As I watched Robert De Niro spout insight after insight as an ‘intern’ to a stressed-out CEO (played by Anne Hathaway) on HBO recently, two thoughts struck me: one, do all young entrepreneurs go through the same state of mind? Two, it is astonishing what a readily deployable talent pool is available in the form of experienced older men and women!
The focus of this piece is on the vast pool of experienced men and women who have opted out of the employment system for various reasons. My point of view is that many of these would be willing to come back and share their experience with today’s professionals, given the right opportunity.
Why an old intern? Watch the movie clip!
“The Intern” explored this concept from a cinematic perspective and perhaps communicated a ‘rosy’ picture of the relationship, but the message is worth taking forward.
Today’s business world is filled with start-ups and small firms on the threshold of next phase in growth, managed by younger leaders who have plenty of ideas and vision but often struggle to realize them. One key aspect that they lack, and which has also been highlighted in study after study, is the absence of in-house guidance and experienced hands extending their decisions to actions.
Applying the ‘Intern’ concept, why can’t older professionals outside the circuit be hired to play key roles in young and upcoming businesses? Their business acumen and experience with dealing with people can come in handy to the management, further cemented by a real-time physical presence in the office. Also, they can be more productive and loyal since their active career days are most likely behind them, and at this juncture its more about what value-add they can provide.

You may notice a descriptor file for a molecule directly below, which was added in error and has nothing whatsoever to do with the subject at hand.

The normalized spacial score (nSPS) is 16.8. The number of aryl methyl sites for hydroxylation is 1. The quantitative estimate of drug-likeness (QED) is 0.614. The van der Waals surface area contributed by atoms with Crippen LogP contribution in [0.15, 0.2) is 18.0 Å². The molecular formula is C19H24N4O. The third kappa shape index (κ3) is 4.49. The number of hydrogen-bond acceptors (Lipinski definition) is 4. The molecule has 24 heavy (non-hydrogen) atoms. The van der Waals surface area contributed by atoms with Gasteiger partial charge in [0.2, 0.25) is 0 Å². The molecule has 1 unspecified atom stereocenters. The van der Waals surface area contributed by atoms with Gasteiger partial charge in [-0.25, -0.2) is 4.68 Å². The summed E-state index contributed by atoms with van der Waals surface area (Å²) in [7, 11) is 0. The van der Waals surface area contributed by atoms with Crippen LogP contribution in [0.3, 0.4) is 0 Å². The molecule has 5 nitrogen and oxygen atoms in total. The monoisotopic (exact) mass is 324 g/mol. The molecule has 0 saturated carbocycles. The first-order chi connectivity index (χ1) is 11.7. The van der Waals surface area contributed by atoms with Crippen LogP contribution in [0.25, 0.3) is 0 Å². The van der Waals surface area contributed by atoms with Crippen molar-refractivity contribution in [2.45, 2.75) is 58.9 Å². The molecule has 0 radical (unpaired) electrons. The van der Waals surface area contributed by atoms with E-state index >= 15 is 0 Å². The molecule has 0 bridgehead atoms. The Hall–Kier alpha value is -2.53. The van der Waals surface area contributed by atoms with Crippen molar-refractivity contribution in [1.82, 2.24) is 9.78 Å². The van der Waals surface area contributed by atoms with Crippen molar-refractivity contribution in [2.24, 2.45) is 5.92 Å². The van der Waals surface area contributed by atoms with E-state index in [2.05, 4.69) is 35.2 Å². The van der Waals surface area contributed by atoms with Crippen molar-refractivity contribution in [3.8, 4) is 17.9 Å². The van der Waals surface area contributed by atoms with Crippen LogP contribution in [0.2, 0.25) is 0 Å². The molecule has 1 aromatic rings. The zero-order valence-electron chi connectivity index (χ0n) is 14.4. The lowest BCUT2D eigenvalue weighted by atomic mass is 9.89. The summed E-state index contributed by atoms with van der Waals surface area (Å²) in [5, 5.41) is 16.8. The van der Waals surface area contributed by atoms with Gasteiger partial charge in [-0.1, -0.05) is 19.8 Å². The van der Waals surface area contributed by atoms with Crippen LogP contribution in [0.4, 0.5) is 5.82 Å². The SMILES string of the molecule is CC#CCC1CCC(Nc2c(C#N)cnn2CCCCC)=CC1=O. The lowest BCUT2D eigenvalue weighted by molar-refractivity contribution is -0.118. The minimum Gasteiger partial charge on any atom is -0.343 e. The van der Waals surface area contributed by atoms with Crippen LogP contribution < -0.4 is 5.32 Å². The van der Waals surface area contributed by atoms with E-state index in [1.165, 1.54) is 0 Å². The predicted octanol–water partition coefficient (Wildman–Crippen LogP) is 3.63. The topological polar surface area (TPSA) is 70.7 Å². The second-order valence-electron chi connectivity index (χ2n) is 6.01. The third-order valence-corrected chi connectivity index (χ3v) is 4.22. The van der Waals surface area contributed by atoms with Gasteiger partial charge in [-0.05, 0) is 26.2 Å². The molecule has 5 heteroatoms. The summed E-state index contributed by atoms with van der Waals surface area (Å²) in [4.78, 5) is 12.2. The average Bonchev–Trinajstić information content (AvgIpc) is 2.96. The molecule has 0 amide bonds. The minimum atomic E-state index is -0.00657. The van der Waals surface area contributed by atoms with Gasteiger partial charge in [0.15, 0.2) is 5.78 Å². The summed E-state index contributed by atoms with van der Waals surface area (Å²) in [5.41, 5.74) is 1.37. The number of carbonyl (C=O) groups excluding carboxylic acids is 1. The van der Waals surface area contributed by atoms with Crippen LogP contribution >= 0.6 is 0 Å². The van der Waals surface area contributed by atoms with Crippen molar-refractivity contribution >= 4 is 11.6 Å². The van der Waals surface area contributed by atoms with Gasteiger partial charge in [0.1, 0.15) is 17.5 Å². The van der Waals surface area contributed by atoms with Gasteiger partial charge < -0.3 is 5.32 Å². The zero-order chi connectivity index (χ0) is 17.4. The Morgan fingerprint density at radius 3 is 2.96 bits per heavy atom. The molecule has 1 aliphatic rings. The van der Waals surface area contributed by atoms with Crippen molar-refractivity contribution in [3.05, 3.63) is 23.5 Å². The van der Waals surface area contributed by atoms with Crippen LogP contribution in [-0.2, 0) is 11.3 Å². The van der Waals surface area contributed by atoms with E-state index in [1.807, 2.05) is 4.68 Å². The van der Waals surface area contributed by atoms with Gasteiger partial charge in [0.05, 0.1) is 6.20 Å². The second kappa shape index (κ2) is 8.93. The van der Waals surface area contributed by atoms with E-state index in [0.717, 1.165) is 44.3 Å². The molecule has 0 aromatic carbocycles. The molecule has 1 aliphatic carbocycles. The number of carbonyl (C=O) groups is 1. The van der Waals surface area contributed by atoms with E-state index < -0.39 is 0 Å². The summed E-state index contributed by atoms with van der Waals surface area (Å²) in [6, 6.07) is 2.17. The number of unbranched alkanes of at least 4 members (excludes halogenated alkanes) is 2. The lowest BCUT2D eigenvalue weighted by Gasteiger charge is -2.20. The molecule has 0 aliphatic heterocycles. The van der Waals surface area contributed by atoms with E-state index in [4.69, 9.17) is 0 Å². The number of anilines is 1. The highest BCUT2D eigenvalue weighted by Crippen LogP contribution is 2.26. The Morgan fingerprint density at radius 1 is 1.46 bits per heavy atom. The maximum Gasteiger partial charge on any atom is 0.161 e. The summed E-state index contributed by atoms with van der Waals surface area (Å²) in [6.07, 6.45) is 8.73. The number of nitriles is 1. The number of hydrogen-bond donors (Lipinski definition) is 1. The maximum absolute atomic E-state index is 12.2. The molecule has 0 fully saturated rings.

Of course, no concept comes with only positives. What can be potential spokes in the wheel here?
- What kind of roles will they fit into? Today’s business demands agility, adaptability and disruptive thinking. Will the senior folks deliver here? Also, they may lag in being upto date in terms of technology and market practices. However, their overall wisdom and experience can be relevant and compensating.
- Generation gap can be a significant challenge. But it needs both sides to adapt and accept for it to work.
- The hiring process needs to be reviewed and proofed sufficiently to minimize fallouts of a wrong hire. The existing approach may not work as such. Hiring through references could help
There have been initiatives in the past to match senior expertise off-the-market, with business needs. However, in today’s context of start-ups and new-gen businesses, a fresh push may result in better outcomes that will serve as a channel to connect both sides.
Do share your views, especially if you have encountered such situations!
(Originally published in LinkedIn https://www.linkedin.com/pulse/its-never-too-late-intern-sukanya-badri?trk=mp-author-card)